The new version of “Roots” that aired this past week was an important reminder of the degradation and brutality experienced by enslaved Africans in America. While the violence, rape and murders depicted in “Roots” shocked many viewers, the graphic miniseries helped underscore the real costs of slavery, the humanity of the enslaved and the depravity of the enslavers — unlike idealized pop-culture depictions such as “Gone With the Wind.” As a historian, I am dismayed at those who believe that people should “move on” from more than 250 years of slavery that continues to shape our collective history. For a deeper understanding of slavery’s toll in the United States, here’s some further reading and viewing.
“Help Me to Find My People: The African American Search for Family Lost in Slavery,” by Heather Williams
Williams’s meticulously researched, poignant work looks at how the sale of enslaved children, mothers and fathers separated families, even after emancipation. Williams draws on newspaper advertisements, church publications and letters to chronicle the search for sold loved ones in these families’ own voices, and she shows the emotional pain people experienced. A must-read for understanding how truly devastating slavery was and how seeking lost family members during and after slavery created both hope and despair.
“North American Slave Narratives,”
Documenting the American South
This open-access resource is full of manuscripts, broadsides, letters and pamphlets written by slaves. The voices of those who experienced the horrors of slavery are invaluable for reclaiming the veracity of their experiences, giving the reader words and images that are not mediated by masters’ voices.
“Out of the House of Bondage: The Transformation of the Plantation Household,” by Thavolia Glymph
In “Roots,” the plantation mistress, Nancy, plays an especially harsh role. Glymph’s book looks at how slave women interacted with the women of the planter class. Cruelties detailed by female former slaves in interviews with writers from the Works Progress Administration in the 1930s help illuminate how their mistresses were invested in supporting slavery and white supremacy. Glymph shows how domestic labor is key to understanding freedom and civil rights.
“The Birth of a Nation” (2016)
The story of Nat Turner and the rebellion he led, due for release in October. Turner starts out as a traveling slave preacher who makes money for his master by calling for peace, but his eventual realization of his complicity in the evils of slavery turns him into a leader of an uprising for freedom. Cleverly reusing the title of a 1915 film lionizing the Ku Klux Klan, the movie destroys the stereotypes written by William Styron in "The Confessions of Nat Turner."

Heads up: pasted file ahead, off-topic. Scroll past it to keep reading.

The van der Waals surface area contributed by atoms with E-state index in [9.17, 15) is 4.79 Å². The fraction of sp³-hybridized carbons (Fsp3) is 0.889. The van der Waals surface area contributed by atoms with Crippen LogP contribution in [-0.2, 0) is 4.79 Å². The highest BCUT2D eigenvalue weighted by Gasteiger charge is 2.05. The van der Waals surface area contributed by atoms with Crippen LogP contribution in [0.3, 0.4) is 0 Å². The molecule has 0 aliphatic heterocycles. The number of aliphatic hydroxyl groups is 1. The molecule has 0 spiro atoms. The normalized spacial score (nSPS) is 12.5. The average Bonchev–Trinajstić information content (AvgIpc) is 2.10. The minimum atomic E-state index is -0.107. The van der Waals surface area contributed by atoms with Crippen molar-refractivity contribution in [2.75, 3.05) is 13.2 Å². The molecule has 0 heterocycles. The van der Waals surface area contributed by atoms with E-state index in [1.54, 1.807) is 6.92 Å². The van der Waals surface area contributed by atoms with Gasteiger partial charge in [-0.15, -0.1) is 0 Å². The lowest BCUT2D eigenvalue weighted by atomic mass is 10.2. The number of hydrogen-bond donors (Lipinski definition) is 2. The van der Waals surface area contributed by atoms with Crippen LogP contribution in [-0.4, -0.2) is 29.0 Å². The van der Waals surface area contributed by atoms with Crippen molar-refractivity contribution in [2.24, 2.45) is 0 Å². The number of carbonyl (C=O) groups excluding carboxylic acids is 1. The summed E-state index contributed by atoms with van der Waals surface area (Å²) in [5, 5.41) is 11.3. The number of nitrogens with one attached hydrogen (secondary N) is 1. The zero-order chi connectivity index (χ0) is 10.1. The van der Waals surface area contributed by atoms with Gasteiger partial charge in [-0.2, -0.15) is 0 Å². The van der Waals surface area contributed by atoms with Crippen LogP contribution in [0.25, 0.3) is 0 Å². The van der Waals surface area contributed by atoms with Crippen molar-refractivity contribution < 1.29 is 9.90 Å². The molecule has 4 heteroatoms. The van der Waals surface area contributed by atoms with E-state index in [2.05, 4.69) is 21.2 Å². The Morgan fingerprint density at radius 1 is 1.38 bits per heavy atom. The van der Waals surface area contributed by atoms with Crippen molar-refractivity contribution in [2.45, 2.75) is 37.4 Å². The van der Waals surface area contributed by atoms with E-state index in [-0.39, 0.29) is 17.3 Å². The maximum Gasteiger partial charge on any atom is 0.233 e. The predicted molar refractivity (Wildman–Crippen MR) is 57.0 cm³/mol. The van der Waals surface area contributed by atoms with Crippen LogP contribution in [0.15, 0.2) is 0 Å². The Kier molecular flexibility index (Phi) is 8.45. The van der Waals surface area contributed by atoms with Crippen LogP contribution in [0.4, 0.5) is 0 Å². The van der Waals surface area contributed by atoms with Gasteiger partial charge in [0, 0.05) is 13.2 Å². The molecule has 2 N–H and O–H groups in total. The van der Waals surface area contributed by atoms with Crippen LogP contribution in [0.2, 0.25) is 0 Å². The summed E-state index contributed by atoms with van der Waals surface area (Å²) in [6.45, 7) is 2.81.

"Soul by Soul: Life Inside the Antebellum Slave Market," by Walter Johnson
A compelling book that gets at the heart of what the sale of Africans and African Americans in the New Orleans slave markets entailed, both in human and financial costs: the separation of families; the ways people were sold to cover debts of their masters; how the enslaved employed strategies to affect their sales.
“The Spread of U.S. Slavery, 1790-1860,” by Lincoln Mullen
This interactive map created by Mullen, a history professor at George Mason University, shows the spread of slavery in America, detailing where enslaved and free African Americans lived before the Civil War. It gives an excellent view of the pervasiveness of slavery in the United States.
“Narrative of the Life of Frederick Douglass, an American Slave,” by Frederick Douglass
"I therefore hate the corrupt, slaveholding, women-whipping, cradle-plundering, partial and hypocritical Christianity of this land."
Douglass’s searing first-person account of the brutality of slavery, religion’s role in his master’s savagery and his eventual escape is a powerful story of slavery’s destructiveness. Yes, it’s often taught in high school, but Douglass’s story bears another look, even if you’ve read it before. The “Narrative” is a testament of Douglass’s will to endure throughout the many atrocities he experienced, and when published in 1845, it was instrumental in furthering abolitionists’ cause.
Berlin’s book is a thorough history of slavery that presents a very different picture than the traditional one that focuses on the years leading up to the Civil War. Berlin shows what slavery was like before cotton plantations developed and how it changed afterward, juxtaposing the history of slavery with the history of the American idea of race. The book works against stereotypes, showing how slavery was constantly made and remade over its first 200 years.